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A Simulating Decade

Women’s Guild Simulation Center for Advanced Clinicals Skills Reaches Its 10-Year Milestone

When do healthcare professionals stop learning new techniques?

Never, according to Russell Metcalfe Smith, Cedars-Sinai’s executive director of Simulation and Interprofessional Education, who helped establish the Women’s Guild Simulation Center for Advanced Clinical Skills at Cedars-Sinai Medical Center in 2013.

Ten years later, 150,000 health professionals—as well as thousands of medical school, high school and middle school students—have passed through its doors to learn new techniques, improve existing practices and heighten team performances.  

Metcalfe Smith describes the center–nicknamed the “Sim Center” by Cedars-Sinai staff members—as a place to practice very basic techniques like chest compressions or more complex procedures such as heart or robotic surgery.Russell Metcalfe-Smith

“We want to make sure that we have well-prepared teams … it’s not just your physicians, it’s your nurses, technicians and everybody associated with the care of that patient,” said Metcalfe-Smith. “It’s a way to ensure that our workforce is much more prepared to deliver care to patients as it starts becoming increasingly complex and as our population is becoming older and sicker over time.”

During the COVID-19 pandemic, the Sim Center trained an estimated 4,000 to 5,000 healthcare professionals each month on how to use respirators, how to carefully put on and take off personal protective equipment (PPE) and how to manage cardiac arrest in patients with COVID-19. It also became a hub for testing new processes and equipment and even 3D printing necessary parts.

The 10,000-square-foot center contains two fully equipped and functioning operating rooms, adult and neonatal intensive care units, an obstetrics and gynecology room, and a trauma bay, along with classrooms and areas for education and skills training. In the computerized simulation room, physicians can practice almost every medical procedure, including robotic surgery and cardiovascular and ultrasound procedures, on computerized mannequins.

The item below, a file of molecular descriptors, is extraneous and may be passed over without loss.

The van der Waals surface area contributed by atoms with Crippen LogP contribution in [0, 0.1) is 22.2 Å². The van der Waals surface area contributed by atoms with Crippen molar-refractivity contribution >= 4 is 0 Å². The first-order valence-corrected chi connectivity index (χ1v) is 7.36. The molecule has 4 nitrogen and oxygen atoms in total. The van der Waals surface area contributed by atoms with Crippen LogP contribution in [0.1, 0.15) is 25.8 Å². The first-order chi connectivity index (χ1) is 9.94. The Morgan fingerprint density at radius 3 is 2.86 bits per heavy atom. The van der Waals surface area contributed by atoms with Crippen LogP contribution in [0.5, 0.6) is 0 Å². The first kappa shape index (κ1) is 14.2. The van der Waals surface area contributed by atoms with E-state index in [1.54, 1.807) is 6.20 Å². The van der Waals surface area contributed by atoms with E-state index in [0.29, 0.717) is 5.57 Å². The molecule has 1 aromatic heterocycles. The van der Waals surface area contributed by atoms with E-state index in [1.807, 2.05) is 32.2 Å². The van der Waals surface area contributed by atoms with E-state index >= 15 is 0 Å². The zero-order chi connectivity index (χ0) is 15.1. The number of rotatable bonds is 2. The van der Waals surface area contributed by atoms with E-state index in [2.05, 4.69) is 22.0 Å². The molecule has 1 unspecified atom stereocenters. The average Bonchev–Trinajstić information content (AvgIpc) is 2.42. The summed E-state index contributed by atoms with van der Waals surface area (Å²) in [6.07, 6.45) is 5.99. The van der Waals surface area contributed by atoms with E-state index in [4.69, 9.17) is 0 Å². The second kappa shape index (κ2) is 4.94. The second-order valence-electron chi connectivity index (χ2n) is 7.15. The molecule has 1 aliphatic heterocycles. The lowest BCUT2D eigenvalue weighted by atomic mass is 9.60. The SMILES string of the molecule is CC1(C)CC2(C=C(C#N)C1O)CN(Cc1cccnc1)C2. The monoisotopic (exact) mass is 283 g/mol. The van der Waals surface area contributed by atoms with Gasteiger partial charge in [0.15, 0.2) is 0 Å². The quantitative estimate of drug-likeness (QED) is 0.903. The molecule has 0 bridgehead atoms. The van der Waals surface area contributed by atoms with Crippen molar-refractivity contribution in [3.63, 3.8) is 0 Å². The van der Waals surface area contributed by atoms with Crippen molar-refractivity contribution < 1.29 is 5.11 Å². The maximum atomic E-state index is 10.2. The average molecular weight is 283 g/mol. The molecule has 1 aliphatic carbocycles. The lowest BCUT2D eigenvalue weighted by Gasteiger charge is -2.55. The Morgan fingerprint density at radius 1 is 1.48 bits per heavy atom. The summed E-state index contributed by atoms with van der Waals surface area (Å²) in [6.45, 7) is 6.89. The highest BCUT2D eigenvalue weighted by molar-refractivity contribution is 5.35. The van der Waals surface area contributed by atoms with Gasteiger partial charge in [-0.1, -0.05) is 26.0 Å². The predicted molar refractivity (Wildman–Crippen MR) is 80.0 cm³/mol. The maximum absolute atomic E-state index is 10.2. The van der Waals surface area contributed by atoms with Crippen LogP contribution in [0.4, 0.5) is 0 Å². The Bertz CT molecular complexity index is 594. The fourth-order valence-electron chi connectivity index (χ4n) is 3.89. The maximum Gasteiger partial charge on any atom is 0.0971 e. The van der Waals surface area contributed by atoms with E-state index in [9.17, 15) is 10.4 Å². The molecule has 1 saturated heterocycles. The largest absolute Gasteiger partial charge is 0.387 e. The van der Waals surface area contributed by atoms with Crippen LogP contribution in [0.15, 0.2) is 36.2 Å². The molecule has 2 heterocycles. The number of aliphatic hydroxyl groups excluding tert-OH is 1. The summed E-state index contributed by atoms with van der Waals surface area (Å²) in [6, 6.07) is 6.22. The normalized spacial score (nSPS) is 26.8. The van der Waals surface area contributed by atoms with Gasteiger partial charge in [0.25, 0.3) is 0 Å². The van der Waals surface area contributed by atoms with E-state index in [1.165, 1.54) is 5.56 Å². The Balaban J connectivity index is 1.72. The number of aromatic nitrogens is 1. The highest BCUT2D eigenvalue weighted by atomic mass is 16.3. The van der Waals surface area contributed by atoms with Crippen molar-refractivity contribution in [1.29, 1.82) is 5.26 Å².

As technology advances, Metcalfe-Smith hopes there will be “more scalable and realistic use of virtual options as a way to augment the training” the Sim Center delivers.

Over the last decade, the Sim Center has partnered with the Los Angeles Clippers Mentorship Assist Zone to host special programs for high school students to get a closer look at healthcare careers. Metcalfe-Smith says he has seen students who appear to be disinterested but within minutes of learning proper procedures for administering CPR or suturing a wound, their entire attitude changes.

“It was like you turned on a light switch in that they could see ‘Wow, this is something that I could do as a career moving forward,’” Metcalfe-Smith said.

The American Society of Anesthesiologists and the Society for Simulation in Healthcare have endorsed the Sim Center, which is the only facility in California to be accredited by the National Association of Emergency Medical Technicians and the American College of Surgeons.

“Cedars-Sinai’s culture embraces career-long learning and what we provide to our staff is pretty exceptional,” said Metcalfe-Smith. “It’s very often one of the highlights of people joining the organization and experiencing for themselves how we help prepare staff.” 

Read more on the Cedars-Sinai Blog: Simulated Scenarios, Real Benefits